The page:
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About the Story
One-room game where you need to get an out-of-reach donut tied to the ceiling of your exitless room.
|Average Rating: |
Number of Reviews: 6
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First of all, I found few implementation errors, and only a few spelling errors. This makes the game easier- there were no guess the verbs, and many nouns were implemented. There were a items that didn't work like I thought they should (the bed is full of nails you can't hammer with your hammer).
As far as the puzzle, they're fairly straightforward and obvious, though some actions that might have worked weren't implemented. (Spoiler - click to show) You can't reach the donut from your bed, but can't turn your bed on it's side and climb it either. You also have to contend with a string tied around the donut. If you can't break the string, you'd think you can just eat around it or break the donut or something.
There were some side references that were cute (the fountain didn't have what I crave!), and the writing style was very informal, which made the game a little more fun.
The game took about 30 moves for me to solve, so it wasn't difficult, but for a beginning player, that would be great to introduce people to IF. For the more experienced, some easter eggs would have been nice. (Such as allowing you to think about "them" or something.) All in all, it's a good game and complete.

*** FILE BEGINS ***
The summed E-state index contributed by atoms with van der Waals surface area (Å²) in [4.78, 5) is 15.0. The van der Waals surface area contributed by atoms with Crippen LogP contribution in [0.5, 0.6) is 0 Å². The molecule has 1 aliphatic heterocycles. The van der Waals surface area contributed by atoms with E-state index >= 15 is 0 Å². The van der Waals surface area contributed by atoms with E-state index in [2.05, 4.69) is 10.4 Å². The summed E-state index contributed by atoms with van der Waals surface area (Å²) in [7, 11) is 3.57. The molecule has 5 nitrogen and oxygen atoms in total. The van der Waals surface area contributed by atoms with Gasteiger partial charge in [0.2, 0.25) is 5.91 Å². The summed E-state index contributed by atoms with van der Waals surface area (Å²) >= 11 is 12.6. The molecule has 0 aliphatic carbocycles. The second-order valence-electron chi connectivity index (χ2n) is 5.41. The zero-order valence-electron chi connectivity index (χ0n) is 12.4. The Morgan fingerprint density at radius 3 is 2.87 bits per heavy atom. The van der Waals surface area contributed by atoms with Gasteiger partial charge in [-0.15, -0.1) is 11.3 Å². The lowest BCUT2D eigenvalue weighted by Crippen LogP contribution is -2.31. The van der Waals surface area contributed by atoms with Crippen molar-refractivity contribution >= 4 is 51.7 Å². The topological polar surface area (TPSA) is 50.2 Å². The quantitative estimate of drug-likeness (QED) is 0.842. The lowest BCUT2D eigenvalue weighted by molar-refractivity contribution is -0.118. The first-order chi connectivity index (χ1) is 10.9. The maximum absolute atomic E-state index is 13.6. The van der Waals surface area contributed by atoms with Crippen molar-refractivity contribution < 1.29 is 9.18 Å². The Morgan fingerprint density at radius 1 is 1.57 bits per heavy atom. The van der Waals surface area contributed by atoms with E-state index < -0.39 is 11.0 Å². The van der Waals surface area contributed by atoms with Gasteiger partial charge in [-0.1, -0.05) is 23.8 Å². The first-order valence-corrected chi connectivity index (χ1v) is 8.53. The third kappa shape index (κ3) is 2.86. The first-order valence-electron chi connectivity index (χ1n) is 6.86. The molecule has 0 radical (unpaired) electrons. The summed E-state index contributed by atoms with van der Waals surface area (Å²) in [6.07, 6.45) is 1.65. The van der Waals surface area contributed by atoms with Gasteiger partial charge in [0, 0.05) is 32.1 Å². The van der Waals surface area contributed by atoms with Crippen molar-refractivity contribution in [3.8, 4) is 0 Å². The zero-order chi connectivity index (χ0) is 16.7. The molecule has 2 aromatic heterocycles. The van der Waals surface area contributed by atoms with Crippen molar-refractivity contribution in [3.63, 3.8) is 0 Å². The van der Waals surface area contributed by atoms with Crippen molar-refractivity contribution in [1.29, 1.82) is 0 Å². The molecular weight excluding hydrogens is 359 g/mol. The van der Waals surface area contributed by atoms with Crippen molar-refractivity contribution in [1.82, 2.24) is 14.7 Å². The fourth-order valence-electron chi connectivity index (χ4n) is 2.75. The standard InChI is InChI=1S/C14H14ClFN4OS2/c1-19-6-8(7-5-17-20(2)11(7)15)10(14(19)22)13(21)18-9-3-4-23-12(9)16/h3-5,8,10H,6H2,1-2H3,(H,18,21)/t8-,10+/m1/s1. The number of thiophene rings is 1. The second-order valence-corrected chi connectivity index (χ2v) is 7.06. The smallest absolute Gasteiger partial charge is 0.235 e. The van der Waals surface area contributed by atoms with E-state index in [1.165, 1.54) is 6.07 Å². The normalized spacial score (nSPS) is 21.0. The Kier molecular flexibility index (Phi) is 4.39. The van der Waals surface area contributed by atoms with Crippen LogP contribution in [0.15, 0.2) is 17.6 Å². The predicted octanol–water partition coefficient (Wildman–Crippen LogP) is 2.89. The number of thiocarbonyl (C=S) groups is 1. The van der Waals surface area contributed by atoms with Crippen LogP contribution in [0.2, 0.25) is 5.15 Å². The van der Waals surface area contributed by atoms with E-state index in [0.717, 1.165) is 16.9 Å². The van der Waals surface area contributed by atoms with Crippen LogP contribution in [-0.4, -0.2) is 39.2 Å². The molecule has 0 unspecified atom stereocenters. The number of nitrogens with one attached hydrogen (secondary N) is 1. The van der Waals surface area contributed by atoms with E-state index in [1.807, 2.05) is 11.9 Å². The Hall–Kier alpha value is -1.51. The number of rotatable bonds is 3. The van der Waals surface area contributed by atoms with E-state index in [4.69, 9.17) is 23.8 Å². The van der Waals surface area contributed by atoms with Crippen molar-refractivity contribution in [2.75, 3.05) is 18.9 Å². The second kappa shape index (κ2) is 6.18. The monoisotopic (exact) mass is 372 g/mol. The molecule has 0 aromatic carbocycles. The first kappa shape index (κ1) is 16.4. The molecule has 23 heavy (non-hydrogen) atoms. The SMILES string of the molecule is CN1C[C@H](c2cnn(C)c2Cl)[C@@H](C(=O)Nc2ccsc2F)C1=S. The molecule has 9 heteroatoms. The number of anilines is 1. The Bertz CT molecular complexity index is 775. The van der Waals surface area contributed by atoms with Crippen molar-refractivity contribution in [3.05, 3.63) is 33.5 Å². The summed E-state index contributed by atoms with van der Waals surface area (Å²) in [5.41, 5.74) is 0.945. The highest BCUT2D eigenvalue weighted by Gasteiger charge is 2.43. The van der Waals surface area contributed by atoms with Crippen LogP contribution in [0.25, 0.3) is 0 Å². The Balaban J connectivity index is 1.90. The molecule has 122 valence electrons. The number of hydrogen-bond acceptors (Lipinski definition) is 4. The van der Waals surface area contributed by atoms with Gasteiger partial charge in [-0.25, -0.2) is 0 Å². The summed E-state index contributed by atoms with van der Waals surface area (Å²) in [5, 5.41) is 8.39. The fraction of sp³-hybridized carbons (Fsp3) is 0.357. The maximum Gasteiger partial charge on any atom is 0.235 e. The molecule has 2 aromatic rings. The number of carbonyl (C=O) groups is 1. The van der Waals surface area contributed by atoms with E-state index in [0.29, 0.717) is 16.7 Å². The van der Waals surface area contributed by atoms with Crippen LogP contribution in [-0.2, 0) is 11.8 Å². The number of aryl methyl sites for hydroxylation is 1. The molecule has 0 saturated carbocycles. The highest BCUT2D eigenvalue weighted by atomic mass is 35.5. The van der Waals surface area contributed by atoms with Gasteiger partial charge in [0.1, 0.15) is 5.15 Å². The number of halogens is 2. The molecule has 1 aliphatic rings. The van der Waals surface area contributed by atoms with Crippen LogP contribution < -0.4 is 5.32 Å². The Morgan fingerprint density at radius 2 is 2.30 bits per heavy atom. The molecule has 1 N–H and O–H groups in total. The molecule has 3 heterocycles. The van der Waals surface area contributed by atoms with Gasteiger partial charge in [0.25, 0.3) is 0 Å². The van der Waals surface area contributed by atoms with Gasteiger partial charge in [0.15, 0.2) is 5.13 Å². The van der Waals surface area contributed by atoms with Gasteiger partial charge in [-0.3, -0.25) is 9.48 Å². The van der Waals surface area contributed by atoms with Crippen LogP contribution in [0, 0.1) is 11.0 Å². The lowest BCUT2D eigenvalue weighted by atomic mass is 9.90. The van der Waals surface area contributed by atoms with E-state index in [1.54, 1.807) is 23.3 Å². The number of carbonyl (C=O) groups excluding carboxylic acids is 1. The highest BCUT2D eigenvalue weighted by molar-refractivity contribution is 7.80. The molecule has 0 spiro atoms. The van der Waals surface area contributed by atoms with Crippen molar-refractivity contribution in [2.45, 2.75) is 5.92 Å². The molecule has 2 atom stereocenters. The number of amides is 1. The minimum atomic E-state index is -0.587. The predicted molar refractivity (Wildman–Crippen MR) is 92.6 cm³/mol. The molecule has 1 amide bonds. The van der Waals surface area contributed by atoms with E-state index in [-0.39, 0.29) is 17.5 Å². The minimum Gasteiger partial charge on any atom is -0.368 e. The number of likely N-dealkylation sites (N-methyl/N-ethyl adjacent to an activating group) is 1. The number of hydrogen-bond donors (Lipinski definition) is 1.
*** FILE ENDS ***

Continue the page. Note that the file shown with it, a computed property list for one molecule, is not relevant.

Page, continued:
This is a one-room game with two simple, but very logical, puzzles. It doesn't aim very high, but it hits its target. The sparse implementation is well-excused by the premise that the protagonist has been abducted by aliens who are not all that sure of what constitutes ideal living conditions for a human being: literally everything plays into one of the game's puzzles in some capacity, and subtle details give the protagonist himself a nice bit of characterization. Taunting Donut is nothing earth-shattering, but the author definitely shows promise with this first effort.
Taunting Donut is a very small and simple game with a few and easy puzzles.
I assume it's aimed at beginners and should be pretty entertaining for those not too familiar with IF. There are only a few puzzles that need to be solved and the game itself offers enough to drive the player into the right direction. Playtime is somewhere around 5 minutes I guess.
It's well written with enough detail to keep you interested in the story. The ending is a bit simple; I expected a kind of twist which didn't come. A few bugs are still in it, but nothing too serious.
|Midnight. Swordfight., by Chandler Groover|
Average member rating: (74 ratings)
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Average member rating: (10 ratings)
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